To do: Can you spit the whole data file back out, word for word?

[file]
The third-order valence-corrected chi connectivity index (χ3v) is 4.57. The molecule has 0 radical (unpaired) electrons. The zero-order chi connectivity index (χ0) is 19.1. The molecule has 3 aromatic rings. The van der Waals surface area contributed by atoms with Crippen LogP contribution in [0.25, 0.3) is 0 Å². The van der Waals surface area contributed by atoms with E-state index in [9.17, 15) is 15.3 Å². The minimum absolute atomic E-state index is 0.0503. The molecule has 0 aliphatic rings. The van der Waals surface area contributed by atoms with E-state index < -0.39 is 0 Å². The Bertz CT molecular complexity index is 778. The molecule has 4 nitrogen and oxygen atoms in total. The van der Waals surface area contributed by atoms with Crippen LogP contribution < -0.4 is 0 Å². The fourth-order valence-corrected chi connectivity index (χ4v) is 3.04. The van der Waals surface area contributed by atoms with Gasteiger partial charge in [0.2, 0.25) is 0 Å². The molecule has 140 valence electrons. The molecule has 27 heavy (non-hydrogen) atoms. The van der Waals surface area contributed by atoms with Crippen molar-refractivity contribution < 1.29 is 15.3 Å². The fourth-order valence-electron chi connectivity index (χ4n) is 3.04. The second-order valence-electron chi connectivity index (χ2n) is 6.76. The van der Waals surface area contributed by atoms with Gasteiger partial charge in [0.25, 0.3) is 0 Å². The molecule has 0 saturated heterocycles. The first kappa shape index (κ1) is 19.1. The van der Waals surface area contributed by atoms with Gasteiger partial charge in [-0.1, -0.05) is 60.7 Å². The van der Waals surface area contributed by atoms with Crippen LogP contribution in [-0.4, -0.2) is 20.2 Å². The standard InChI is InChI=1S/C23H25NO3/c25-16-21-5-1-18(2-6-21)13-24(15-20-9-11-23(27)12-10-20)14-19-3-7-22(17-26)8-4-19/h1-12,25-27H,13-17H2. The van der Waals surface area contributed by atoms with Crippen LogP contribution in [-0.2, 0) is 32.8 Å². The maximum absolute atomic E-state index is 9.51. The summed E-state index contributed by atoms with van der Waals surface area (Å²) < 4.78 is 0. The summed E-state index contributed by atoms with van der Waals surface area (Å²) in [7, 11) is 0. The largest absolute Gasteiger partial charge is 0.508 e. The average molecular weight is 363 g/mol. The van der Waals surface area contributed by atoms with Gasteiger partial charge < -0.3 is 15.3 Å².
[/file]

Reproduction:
The third-order valence-corrected chi connectivity index (χ3v) is 4.57. The molecule has 0 radical (unpaired) electrons. The zero-order chi connectivity index (χ0) is 19.1. The molecule has 3 aromatic rings. The van der Waals surface area contributed by atoms with Crippen LogP contribution in [0.25, 0.3) is 0 Å². The van der Waals surface area contributed by atoms with E-state index in [9.17, 15) is 15.3 Å². The minimum absolute atomic E-state index is 0.0503. The molecule has 0 aliphatic rings. The van der Waals surface area contributed by atoms with E-state index < -0.39 is 0 Å². The Bertz CT molecular complexity index is 778. The molecule has 4 nitrogen and oxygen atoms in total. The van der Waals surface area contributed by atoms with Crippen LogP contribution < -0.4 is 0 Å². The fourth-order valence-corrected chi connectivity index (χ4v) is 3.04. The van der Waals surface area contributed by atoms with Gasteiger partial charge in [0.2, 0.25) is 0 Å². The molecule has 140 valence electrons. The molecule has 27 heavy (non-hydrogen) atoms. The van der Waals surface area contributed by atoms with Crippen molar-refractivity contribution < 1.29 is 15.3 Å². The fourth-order valence-electron chi connectivity index (χ4n) is 3.04. The second-order valence-electron chi connectivity index (χ2n) is 6.76. The van der Waals surface area contributed by atoms with Gasteiger partial charge in [0.25, 0.3) is 0 Å². The molecule has 0 saturated heterocycles. The first kappa shape index (κ1) is 19.1. The van der Waals surface area contributed by atoms with Gasteiger partial charge in [-0.1, -0.05) is 60.7 Å². The van der Waals surface area contributed by atoms with Crippen LogP contribution in [-0.4, -0.2) is 20.2 Å². The standard InChI is InChI=1S/C23H25NO3/c25-16-21-5-1-18(2-6-21)13-24(15-20-9-11-23(27)12-10-20)14-19-3-7-22(17-26)8-4-19/h1-12,25-27H,13-17H2. The van der Waals surface area contributed by atoms with Crippen LogP contribution in [-0.2, 0) is 32.8 Å². The maximum absolute atomic E-state index is 9.51. The summed E-state index contributed by atoms with van der Waals surface area (Å²) < 4.78 is 0. The summed E-state index contributed by atoms with van der Waals surface area (Å²) in [7, 11) is 0. The largest absolute Gasteiger partial charge is 0.508 e. The average molecular weight is 363 g/mol. The van der Waals surface area contributed by atoms with Gasteiger partial charge < -0.3 is 15.3 Å².